[tor-dev] Is anyone using tor-fw-helper? (Was Re: BOINC-based Tor wrapper)
yawning at schwanenlied.me
Fri Jul 24 00:19:00 UTC 2015
On Thu, 23 Jul 2015 23:46:26 +0000
Jacob Appelbaum <jacob at appelbaum.net> wrote:
> > Do users know that their router's implementation of NAT-PMP/uPnP is
> > shit?
> Who knows better than the user? And who better than the user to take
> an action and to learn it?
At this point with all the resources available, I will guess that if
the user needs something like tor-fw-helper, they probably have no idea
what router firmware is.
> I don't even understand why this is part of the discussion? Why is
> this our problem? Or put differently - sure, people don't patch their
> stuff - are we really making the problem worse? Wouldn't it make them
> more likely to interact with their router and perhaps apply patches to
Dunno. Considering there was a bunch of fuss in the media about "you
should disable UPnP to increase security" a while ago, we could be
making things worse.
And again, no. If they need tor-fw-helper, I doubt they know what
firmware is in the first place.
> > If they think they can/want to support this sort of thing, then they
> > can say so, and I'll do the integration work on the Tor Browser
> > side, and write the required flashproxy changes to make it work for
> > more than ~2 hours when using NAT-PMP.
> That seems awesome - I guess I'd ask - does it need to be on by
> default? I'm not actually advocating for using it by default - I am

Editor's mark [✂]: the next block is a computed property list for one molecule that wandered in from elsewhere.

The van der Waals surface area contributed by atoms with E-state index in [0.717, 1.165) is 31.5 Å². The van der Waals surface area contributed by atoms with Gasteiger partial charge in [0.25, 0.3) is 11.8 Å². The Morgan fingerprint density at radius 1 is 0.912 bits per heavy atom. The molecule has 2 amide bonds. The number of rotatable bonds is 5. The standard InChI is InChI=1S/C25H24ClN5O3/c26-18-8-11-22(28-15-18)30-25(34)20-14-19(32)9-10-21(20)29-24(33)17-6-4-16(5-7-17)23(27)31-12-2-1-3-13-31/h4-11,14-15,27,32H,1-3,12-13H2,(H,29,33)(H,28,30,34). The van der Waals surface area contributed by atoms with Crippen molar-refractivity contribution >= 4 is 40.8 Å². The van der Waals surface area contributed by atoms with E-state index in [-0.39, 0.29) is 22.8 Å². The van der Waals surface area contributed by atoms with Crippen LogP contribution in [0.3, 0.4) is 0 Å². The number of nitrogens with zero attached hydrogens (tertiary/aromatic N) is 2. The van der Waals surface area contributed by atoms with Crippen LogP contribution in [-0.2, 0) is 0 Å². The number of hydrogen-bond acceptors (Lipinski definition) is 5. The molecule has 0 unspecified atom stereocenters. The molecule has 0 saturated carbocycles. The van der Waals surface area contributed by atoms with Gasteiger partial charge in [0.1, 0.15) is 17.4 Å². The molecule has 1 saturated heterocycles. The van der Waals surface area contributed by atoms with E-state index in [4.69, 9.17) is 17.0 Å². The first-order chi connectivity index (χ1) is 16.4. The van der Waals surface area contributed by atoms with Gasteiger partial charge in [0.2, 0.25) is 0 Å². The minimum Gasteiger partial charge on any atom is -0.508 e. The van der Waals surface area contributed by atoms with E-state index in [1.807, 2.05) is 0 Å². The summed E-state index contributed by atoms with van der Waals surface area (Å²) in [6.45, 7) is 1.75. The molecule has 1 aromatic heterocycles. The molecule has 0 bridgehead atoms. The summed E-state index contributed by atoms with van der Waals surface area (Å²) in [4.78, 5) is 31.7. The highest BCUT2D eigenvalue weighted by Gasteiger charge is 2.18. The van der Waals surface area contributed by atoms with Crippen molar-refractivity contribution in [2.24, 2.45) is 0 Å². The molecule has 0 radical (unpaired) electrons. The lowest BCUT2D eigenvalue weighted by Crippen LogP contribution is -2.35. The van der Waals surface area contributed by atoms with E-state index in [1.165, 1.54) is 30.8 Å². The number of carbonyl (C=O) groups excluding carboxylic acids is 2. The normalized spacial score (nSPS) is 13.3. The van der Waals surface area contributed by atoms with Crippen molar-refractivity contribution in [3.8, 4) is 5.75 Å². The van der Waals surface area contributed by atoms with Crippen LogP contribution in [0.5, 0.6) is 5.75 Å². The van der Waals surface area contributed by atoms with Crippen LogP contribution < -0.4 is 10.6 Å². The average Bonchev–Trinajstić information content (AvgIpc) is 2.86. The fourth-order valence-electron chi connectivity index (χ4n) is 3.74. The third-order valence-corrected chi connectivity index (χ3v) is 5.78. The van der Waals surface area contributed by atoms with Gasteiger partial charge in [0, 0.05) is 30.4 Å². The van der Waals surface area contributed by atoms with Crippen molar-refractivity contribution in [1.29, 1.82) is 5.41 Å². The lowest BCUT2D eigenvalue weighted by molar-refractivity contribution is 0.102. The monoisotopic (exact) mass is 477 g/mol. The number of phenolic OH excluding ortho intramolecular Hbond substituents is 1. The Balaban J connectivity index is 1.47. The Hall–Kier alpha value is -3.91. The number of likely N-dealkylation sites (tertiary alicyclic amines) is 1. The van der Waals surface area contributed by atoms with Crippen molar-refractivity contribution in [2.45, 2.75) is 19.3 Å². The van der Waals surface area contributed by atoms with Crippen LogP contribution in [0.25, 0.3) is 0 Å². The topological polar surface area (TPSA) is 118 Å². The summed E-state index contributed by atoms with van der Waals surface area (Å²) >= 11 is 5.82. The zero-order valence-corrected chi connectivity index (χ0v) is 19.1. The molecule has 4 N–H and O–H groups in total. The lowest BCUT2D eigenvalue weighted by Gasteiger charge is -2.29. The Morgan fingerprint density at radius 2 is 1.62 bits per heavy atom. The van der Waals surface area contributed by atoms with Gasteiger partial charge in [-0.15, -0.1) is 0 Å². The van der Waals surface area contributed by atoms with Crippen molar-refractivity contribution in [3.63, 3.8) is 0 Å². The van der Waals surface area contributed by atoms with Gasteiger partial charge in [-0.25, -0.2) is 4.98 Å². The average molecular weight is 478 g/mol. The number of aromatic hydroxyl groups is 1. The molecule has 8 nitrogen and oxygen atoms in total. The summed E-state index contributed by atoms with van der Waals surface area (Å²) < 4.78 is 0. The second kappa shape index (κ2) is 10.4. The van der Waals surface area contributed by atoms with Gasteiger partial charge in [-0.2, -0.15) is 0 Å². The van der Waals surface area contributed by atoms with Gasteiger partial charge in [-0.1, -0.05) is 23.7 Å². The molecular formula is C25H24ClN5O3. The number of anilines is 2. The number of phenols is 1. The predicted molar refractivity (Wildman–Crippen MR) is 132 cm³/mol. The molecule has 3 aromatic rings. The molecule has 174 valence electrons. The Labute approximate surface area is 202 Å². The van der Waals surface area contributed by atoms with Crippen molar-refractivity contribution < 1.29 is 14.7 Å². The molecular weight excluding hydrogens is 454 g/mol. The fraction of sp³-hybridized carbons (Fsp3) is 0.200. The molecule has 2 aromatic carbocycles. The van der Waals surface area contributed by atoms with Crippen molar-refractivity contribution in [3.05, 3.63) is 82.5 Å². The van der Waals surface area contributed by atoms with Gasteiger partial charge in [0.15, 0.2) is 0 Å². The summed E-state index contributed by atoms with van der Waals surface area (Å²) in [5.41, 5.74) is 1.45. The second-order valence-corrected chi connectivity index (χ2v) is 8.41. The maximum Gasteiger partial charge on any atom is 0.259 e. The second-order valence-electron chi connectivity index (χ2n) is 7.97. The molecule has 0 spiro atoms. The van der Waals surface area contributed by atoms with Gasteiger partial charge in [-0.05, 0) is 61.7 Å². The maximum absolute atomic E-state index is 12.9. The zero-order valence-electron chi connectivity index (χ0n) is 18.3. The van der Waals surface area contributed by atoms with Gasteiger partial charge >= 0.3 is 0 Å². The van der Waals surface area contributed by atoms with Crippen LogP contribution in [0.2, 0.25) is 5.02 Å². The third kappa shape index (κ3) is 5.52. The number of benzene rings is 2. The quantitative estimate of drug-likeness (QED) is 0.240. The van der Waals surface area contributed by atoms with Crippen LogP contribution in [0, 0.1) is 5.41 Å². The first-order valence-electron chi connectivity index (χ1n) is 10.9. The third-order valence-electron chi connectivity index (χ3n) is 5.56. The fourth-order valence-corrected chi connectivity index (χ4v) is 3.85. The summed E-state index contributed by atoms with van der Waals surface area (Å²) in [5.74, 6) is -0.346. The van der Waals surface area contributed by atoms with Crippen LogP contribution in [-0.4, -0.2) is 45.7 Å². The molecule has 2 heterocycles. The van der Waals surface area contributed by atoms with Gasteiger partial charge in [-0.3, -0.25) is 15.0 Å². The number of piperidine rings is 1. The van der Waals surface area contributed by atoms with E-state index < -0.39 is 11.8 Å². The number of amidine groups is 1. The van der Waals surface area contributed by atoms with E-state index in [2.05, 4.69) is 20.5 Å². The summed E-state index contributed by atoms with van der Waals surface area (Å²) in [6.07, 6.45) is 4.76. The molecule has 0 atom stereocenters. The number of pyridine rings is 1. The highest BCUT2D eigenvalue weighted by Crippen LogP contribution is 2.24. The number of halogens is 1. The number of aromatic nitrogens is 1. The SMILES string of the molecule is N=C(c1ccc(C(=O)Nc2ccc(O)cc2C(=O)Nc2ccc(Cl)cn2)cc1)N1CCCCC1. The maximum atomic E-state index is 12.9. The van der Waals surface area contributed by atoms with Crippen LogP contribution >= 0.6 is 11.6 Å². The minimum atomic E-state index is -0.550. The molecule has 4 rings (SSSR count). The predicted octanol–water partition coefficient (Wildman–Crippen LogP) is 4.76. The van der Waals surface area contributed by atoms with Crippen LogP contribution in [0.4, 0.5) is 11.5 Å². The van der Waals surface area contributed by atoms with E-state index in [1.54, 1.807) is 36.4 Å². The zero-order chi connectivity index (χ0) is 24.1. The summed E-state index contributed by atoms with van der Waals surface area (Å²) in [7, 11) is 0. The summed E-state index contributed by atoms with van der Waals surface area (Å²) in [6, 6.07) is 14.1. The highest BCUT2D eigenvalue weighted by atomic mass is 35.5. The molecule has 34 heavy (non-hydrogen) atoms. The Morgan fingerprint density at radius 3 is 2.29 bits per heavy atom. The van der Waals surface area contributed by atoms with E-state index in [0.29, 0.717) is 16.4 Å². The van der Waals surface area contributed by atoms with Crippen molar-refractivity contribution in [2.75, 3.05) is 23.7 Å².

> advocating for shipping some NAT punching tool that can be used at
> all. tor-fw-helper never shipped as compiled code to end users which I
> found to be extremely demotivating.
For flashproxy to work, yes, it would need to be on since flashproxy
currently requires NAT traversal. WebRTC will also fix this, but a
version of flashproxy that uses WebRTC does not exist yet.
> >> Any user that can compile a Go program can probably just do the NAT
> >> punching on their own anyway...
> > $ go get github.com/yawning/tor-fw-helper
> > $ $GOPATH/bin/tor-fw-helper
> I can't tell if you're agreeing with me here or if you are suggesting
> that people who have trouble configuring a program to use to a SOCKS
> proxy will be able to build and use a commandline tool. I assure you -
> nearly anyone who can use `go get` will be able to configure their NAT
> manually. For everyone else, we need some usable automation.
A bit of both. In my opinion, people that can't setup port forwarding
by hand shouldn't be running a Tor relay in the first place.
> > There are no dependencies beyond what is provided by the Go
> > compiler, so it's the easiest thing to package ever. If someone
> > wants to package binaries for it, I don't care. I'll even add a
> > manpage for it once the upstream git repo is move to
> > git.torproject.org, tag/sign releases, and keep tarballs around if
> > that's what people want.
> Seems reasonable. I had hoped it would be part of the default Tor
> build process - so anyone with a Tor can be a NAT punching relay or
> bridge or pluggable transport. We were very close to this with
> tor-fw-helper but never flipped the switch. It would be pretty sad if
> we went even further away from this much needed ability. I guess that
> is the direction of travel though. :(
> > However, if it breaks, my response will be "patches accepted" for
> > all but the most trivial bugs since it's not realistic for me to
> > own every single router ever made. And more importantly,
> > compromised routers due to shitty/out of date uPnP implementations
> > are Not My Problem.
> If we shipped it, I'd say we're still improving on nearly every front
> over the C tor-fw-helper situation.
If that's what people want to do. They should let me know so I
sign/tag releases and add the documentation. Unless someone from the
support people tells me they're ok with dealing with supporting users
when this fails, I won't do the flashproxy work, but someone else is
more than welcome to do it.
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